This tea is quite a delight. Dry it smells nice, sweet and crisp with a hint of grassy notes. Wet it smells slightly more grassy. The taste, the taste is just wonderful. Imagine going outside early in the morning as the sun is rising on an early spring day with dew and a slight frost is on the grass. Close your eyes and smell the crispness of the air and the wet grass with the sky tinted with the rising sun and the birds chirping beautifully in the air. That’s what this tea conjures up to me, beautiful and delicious.
Junshan YinZhen 2011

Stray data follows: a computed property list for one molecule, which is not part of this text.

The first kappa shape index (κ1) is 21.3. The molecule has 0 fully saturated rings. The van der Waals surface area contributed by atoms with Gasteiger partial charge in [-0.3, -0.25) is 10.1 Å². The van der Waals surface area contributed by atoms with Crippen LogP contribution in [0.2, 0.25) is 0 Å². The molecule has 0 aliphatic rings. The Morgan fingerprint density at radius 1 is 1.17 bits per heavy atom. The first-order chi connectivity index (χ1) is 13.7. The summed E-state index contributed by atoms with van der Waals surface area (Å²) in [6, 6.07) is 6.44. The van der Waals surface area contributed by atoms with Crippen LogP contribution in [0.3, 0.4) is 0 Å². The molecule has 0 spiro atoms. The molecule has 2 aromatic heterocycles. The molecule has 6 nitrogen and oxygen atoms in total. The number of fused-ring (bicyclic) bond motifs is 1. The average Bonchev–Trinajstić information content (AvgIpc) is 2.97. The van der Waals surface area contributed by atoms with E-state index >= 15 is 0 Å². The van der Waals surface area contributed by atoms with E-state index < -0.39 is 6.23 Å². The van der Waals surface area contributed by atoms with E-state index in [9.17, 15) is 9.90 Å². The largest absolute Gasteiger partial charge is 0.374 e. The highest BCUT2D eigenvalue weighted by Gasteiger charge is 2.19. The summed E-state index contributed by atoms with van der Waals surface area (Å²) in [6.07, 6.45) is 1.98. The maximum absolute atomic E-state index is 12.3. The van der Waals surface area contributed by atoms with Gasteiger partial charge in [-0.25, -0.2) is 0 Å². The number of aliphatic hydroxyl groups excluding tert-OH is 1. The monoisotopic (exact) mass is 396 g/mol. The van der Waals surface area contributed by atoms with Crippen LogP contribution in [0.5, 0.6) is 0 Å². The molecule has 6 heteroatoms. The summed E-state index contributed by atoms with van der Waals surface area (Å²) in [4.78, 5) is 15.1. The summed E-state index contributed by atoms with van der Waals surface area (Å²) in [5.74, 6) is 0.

This is one of China’s most famous teas. Only tiny amounts are made on Junshan Island in northern Hunan Province. It is just the buds, they have been yellowed (a secret process), so that the liquor is more mellow than green teas. Yet they are still slightly sweet and a delight to drink. Please brew them in a tall glass by pouring the hot water first, then add the tea and admire how the buds slowly sink to the bottom.